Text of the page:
We continue to document loose and very weak facets between the January melt/freeze crust and the February 7th storm snow. This layer was responsible for a number of small human triggered avalanches in the last week. It continues to be the most likely culprit for significant avalanche activity today, especially when combined with new snow and wind. Check out this observation for photos and snowpit data regarding the facet layer.
Avalanches witnessed on this layer have thus far maintained a consistent pattern with relatively small size (12-20″ deep), and lower volume. Keep in mind that bigger and steeper terrain will produce larger and more dangerous avalanches. With more snow and wind the depth of this slab layer will be reaching 24-30″ in wind loaded areas.
The 2 properties necessary to create this type of avalanche that are not always found –
2. A faceted interface between the new snow (Feb 7th storm) and the underlying crust (January melt/freeze). In places where the facets are present, this is a significant weak layer consisting of loose sugary grains with poor bonding.
Yesterday afternoon we witnessed a very small natural avalanche occur during a short spell of wind. Our light dry snow on the ground is easily transported by wind and wind slab can build quickly with only moderate wind velocities. Additional storm snow by itself is probably not enough to be a significant avalanche problem, but combined with wind it will produce pockets of unstable snow.
Wind slab is expected to be isolated to higher elevations above treeline, and may not form if the wind stays light today.
Just a couple inches of snow had fallen yesterday before we got a clear break and periodic wind activity. Wind was reaching gusts to 52 mph and blowing snow around at ridgetop levels.
The large low pressure system over Kodiak is sending our region waves of cold precipitation today. As of this morning we have another 3-5 inches of snow on the ground and it is forecasted to continue through the end of Friday. Wind has backed off a little. Temperatures remain cold but are increasing slightly. Currently Center Ridge snotel is reading 11.5 degrees.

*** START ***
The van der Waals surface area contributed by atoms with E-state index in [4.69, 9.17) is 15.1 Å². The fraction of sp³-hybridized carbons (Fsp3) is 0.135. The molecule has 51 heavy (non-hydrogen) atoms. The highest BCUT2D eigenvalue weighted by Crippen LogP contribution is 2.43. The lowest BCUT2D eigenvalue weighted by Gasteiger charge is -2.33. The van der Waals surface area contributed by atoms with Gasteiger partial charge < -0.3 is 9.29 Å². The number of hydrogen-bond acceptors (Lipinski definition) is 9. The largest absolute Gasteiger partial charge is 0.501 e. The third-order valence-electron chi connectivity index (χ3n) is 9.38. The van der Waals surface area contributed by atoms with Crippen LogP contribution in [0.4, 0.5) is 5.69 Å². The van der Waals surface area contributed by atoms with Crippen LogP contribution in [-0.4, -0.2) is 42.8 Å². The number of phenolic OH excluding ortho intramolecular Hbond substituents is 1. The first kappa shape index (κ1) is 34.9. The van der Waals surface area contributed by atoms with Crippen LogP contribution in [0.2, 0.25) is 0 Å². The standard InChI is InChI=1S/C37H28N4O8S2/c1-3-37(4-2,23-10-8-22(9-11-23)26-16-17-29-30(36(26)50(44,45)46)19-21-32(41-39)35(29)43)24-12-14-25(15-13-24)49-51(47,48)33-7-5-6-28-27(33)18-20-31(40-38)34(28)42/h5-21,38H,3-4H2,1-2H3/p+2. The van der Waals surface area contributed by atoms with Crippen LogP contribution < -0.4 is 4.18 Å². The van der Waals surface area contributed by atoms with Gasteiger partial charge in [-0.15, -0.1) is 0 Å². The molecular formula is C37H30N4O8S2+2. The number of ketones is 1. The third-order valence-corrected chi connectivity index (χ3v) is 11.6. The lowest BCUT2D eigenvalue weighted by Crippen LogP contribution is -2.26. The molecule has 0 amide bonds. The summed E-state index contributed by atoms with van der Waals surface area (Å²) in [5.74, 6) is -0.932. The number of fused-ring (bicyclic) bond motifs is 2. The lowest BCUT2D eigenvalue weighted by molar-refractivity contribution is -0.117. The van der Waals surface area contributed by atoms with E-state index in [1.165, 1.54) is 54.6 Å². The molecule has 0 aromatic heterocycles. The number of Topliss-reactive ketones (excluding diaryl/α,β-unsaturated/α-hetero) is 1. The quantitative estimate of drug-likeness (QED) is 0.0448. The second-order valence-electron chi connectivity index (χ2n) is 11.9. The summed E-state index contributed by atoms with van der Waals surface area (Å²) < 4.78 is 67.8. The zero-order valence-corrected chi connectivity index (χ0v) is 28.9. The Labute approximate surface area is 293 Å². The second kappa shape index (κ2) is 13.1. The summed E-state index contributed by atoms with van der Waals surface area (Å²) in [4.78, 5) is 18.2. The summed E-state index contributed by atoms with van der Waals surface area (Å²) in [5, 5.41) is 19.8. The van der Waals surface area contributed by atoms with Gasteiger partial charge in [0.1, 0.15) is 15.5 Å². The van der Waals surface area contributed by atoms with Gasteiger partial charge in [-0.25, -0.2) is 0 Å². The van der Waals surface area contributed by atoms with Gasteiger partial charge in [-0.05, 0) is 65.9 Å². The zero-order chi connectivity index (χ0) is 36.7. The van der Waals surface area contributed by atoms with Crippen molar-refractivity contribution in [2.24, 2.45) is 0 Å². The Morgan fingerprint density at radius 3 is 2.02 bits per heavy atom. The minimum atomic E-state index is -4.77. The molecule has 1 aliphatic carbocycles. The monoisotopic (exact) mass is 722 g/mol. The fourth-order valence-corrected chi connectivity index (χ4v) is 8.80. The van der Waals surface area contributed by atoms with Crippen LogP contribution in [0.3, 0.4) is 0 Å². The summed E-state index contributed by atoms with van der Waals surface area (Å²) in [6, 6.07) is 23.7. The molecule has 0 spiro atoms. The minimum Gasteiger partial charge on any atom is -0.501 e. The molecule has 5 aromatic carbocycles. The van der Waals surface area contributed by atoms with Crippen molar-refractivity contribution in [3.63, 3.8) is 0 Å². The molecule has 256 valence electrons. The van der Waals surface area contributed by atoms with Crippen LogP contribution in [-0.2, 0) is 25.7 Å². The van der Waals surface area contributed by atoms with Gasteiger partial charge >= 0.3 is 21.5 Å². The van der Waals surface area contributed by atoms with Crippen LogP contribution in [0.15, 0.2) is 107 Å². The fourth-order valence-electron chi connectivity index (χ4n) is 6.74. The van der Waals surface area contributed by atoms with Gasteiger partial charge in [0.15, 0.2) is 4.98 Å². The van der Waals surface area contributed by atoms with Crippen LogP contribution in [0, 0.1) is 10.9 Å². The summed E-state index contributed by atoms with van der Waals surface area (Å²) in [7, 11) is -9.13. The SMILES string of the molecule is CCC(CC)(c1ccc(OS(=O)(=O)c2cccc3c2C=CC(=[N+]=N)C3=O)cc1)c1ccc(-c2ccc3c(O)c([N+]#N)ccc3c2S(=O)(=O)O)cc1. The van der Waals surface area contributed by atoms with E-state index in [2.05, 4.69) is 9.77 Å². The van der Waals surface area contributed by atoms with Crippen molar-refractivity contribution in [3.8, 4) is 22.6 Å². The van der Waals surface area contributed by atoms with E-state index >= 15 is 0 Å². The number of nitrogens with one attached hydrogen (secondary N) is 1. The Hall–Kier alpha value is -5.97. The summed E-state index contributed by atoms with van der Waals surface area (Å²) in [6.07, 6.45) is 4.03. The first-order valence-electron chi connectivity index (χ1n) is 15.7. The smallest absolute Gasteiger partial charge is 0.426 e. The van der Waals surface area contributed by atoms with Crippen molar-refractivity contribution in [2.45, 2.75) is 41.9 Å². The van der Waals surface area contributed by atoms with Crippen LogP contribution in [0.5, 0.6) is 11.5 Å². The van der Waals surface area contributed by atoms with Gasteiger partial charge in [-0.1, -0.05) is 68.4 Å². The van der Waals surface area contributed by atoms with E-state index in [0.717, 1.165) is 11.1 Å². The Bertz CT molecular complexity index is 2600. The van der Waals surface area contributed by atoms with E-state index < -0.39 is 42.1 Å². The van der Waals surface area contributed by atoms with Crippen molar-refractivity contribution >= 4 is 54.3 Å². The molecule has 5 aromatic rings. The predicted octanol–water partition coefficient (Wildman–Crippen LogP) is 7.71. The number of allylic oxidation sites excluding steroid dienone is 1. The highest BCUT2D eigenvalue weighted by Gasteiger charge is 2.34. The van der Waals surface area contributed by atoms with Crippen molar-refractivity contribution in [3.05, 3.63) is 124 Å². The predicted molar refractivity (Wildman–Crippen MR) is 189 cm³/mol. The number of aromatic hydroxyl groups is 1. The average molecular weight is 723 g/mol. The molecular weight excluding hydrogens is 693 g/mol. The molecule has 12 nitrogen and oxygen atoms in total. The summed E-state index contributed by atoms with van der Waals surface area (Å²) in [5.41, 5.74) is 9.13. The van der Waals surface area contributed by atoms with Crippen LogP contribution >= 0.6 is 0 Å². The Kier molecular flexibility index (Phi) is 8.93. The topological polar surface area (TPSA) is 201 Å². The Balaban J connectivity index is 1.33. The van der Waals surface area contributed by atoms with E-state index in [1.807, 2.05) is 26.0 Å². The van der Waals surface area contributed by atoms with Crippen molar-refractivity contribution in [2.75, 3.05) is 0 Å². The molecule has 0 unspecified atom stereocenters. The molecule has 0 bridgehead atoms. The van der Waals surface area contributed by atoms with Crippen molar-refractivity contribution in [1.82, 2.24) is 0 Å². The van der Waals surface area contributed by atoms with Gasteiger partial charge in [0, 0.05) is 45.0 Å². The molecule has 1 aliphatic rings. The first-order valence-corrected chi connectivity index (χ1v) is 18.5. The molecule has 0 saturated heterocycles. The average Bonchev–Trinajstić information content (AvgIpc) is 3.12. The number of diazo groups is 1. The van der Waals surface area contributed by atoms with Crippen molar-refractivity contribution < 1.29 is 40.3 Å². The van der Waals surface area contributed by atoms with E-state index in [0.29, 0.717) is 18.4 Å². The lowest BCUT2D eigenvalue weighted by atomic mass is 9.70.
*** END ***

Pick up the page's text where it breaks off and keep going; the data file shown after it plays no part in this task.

Unsettled storm patterns will continue through the weekend, originating from the low pressure system in the northwest gulf. We can expect more of the same weather for a few more days.
|04/21/21||Turnagain||Observation: Sunburst||Schauer/ Behney Forecaster|
|04/19/21||Turnagain||Avalanche: Triangle, Seattle creek||Will Morrison|
|04/18/21||Turnagain||Avalanche: Turnagain Pass Road Obs||Andy Moderow|
|04/18/21||Turnagain||Observation: Seattle Ridge, approximately 300 yards south of the up track||Brent Byrne|
|04/17/21||Turnagain||Avalanche: Road obs||Johnston-Bloom / Moderow Forecaster|
|04/16/21||Turnagain||Avalanche: Seattle Ridge||Wendy Wagner Forecaster|
|04/16/21||Turnagain||Avalanche: Turnagain Pass, non-motorized side seen from Seattle Ridge||CNFAIC Staff Forecaster|
|04/16/21||Turnagain||Observation: Sunburst||Lance breeding|
|04/15/21||Turnagain||Observation: Tincan||Schauer/ Rothman Forecaster|
|04/13/21||Turnagain||Observation: Turnagain Pass Road Obs||A Schauer Forecaster|
Status of riding areas across the Chugach NF is managed by the Glacier and Seward Ranger Districts, not avalanche center staff. Riding area information is posted as a public service to our users and updated based on snow depth and snow density to prevent resource damage at trailhead locations. Riding area questions contact: email@example.com
|Area||Status||Weather & Riding Conditions|
This is a general backcountry avalanche advisory issued for Turnagain Arm with Turnagain Pass as the core advisory area. This advisory does not apply to highways, railroads or operating ski areas.